I like the stylistic approach to the art in the game. Backgrounds are simple with limited use of color, but the way they’re designed really helps the character art pop. There’s a bit of a creepy vibe to the characters that goes well with the way the game plays with trust. Characters can look warm and friendly at one moment only to shift facial expressions and have you questioning their intentions the next. As usual for the genre, when big events occur, you’ll get a nice piece of art to accompany them. These are meant as collectible rewards, and they’re suitably polished works as a result. The game features full Japanese voice acting, with exceptional talents filling the roles. The soundtrack is fairly subdued but it’s decent enough to listen to as you read.
While I found certain characters to be immensely unlikable at first, over the course of the story most of them grow out of their worse behaviors in a believable way. That’s if you’re pursuing the good endings, of course. If you’re chasing down the bad ones, almost everyone is awful. But even when things are pretty bad, Orion is chipper and always around to keep the mood light. Well, he’s almost always around, anyway. Each path’s story is interesting to follow, and the overall story is pretty good, too, if a little weird in its resolution. It took a little while to get into it because of how stand-offish my first path’s boyfriend was, but after a short while, I found Amnesia hard to put down until I had run through each of the main paths at least once. I’m not sure if I’m going to fill out the extra endings and galleries, but if you’re inclined to get more out of the game, that’s certainly an option.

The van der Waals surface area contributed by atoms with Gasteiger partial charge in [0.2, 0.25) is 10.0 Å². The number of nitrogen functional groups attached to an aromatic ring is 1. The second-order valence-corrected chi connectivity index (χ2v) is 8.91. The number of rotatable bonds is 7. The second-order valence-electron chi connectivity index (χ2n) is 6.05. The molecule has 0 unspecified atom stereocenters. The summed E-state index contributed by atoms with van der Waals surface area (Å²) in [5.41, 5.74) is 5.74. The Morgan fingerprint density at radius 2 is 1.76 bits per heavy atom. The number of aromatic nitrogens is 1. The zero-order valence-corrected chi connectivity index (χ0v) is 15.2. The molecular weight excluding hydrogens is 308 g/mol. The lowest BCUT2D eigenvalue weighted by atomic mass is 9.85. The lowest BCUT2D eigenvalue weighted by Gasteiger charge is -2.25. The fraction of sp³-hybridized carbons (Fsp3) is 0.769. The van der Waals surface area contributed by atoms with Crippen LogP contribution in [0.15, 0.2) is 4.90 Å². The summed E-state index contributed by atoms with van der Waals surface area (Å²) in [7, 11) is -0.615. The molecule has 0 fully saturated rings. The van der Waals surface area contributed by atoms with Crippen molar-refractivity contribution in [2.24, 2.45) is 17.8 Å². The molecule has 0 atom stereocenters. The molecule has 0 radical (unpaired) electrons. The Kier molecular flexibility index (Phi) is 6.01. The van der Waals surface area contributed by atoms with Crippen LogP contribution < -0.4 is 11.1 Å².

The bulk of the game is tied up in reading, though you are prompted for choices relatively frequently. Most of the time, it’s pretty clear what the impact of your choices will be in the general sense, but there are a few crucial choices where it’s hard to guess what the reaction will be. Luckily, you can save anytime you want in one of five different save slots, so if you want to scum for the best answers, that option is open to you. In addition, there are a few mini-games you’ll run into during the course of the game. For example, on the Clover path, your boyfriend will challenge you to answer some math questions. Nothing too tough, mind you, but it certainly changes up the pace of things a little.
Amnesia: Memories is available in two different forms. You can buy the whole game for a premium price of $22.99, or you can download a free version that lets you play the prologue, with each chapter weighing in at $2.99. Each of the five paths has three chapters, so if you’re looking to play the whole game, the premium version offers a massive discount. As I said earlier, I don’t think this is one of those visual novels you’ll only want to play parts of, either. The game does a good job of dropping in hints towards the greater mystery on each path, poking at your curiosity to continue and see how it all ends. If you enjoy digging into a nice, twisty story, and don’t mind that the overwhelming majority of your time with the game will be spent reading, I think you’ll have a good time cobbling your memories back together with Amnesia.